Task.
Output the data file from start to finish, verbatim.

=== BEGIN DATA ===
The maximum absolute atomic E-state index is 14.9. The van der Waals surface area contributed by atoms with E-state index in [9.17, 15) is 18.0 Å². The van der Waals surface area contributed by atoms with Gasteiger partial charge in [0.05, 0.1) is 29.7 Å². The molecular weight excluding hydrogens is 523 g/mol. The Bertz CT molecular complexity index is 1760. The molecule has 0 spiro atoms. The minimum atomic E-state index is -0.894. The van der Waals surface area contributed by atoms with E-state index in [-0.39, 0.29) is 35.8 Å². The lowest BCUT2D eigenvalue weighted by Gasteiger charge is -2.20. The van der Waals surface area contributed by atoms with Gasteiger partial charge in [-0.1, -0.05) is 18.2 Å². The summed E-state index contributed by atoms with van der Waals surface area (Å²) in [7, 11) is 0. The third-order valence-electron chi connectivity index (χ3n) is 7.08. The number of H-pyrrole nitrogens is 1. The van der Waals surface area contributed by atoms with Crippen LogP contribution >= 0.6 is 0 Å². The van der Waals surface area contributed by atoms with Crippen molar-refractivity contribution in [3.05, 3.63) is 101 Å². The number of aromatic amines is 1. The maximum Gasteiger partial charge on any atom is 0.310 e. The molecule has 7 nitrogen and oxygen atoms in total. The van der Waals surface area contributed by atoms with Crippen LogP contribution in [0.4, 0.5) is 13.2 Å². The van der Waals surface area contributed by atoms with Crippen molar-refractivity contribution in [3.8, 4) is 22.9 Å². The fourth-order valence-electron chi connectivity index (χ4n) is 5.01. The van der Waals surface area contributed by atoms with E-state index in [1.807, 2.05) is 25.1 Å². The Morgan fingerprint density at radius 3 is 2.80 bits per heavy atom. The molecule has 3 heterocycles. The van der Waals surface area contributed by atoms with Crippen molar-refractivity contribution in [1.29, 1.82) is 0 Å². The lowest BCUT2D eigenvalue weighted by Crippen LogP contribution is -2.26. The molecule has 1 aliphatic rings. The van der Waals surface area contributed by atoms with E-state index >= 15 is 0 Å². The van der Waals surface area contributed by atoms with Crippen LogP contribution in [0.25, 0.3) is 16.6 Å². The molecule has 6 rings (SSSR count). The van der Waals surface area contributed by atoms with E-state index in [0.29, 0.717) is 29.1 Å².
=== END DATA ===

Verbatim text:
The maximum absolute atomic E-state index is 14.9. The van der Waals surface area contributed by atoms with E-state index in [9.17, 15) is 18.0 Å². The van der Waals surface area contributed by atoms with Gasteiger partial charge in [0.05, 0.1) is 29.7 Å². The molecular weight excluding hydrogens is 523 g/mol. The Bertz CT molecular complexity index is 1760. The molecule has 0 spiro atoms. The minimum atomic E-state index is -0.894. The van der Waals surface area contributed by atoms with E-state index in [-0.39, 0.29) is 35.8 Å². The lowest BCUT2D eigenvalue weighted by Gasteiger charge is -2.20. The van der Waals surface area contributed by atoms with Gasteiger partial charge in [-0.1, -0.05) is 18.2 Å². The summed E-state index contributed by atoms with van der Waals surface area (Å²) in [7, 11) is 0. The third-order valence-electron chi connectivity index (χ3n) is 7.08. The number of H-pyrrole nitrogens is 1. The van der Waals surface area contributed by atoms with Crippen LogP contribution >= 0.6 is 0 Å². The van der Waals surface area contributed by atoms with Crippen molar-refractivity contribution in [3.05, 3.63) is 101 Å². The number of aromatic amines is 1. The maximum Gasteiger partial charge on any atom is 0.310 e. The molecule has 7 nitrogen and oxygen atoms in total. The van der Waals surface area contributed by atoms with Crippen LogP contribution in [0.4, 0.5) is 13.2 Å². The van der Waals surface area contributed by atoms with Crippen molar-refractivity contribution in [3.8, 4) is 22.9 Å². The fourth-order valence-electron chi connectivity index (χ4n) is 5.01. The van der Waals surface area contributed by atoms with E-state index in [1.807, 2.05) is 25.1 Å². The Morgan fingerprint density at radius 3 is 2.80 bits per heavy atom. The molecule has 3 heterocycles. The van der Waals surface area contributed by atoms with Crippen molar-refractivity contribution in [1.29, 1.82) is 0 Å². The lowest BCUT2D eigenvalue weighted by Crippen LogP contribution is -2.26. The molecule has 1 aliphatic rings. The van der Waals surface area contributed by atoms with E-state index >= 15 is 0 Å². The van der Waals surface area contributed by atoms with Crippen LogP contribution in [0.25, 0.3) is 16.6 Å². The molecule has 6 rings (SSSR count). The van der Waals surface area contributed by atoms with E-state index in [0.29, 0.717) is 29.1 Å².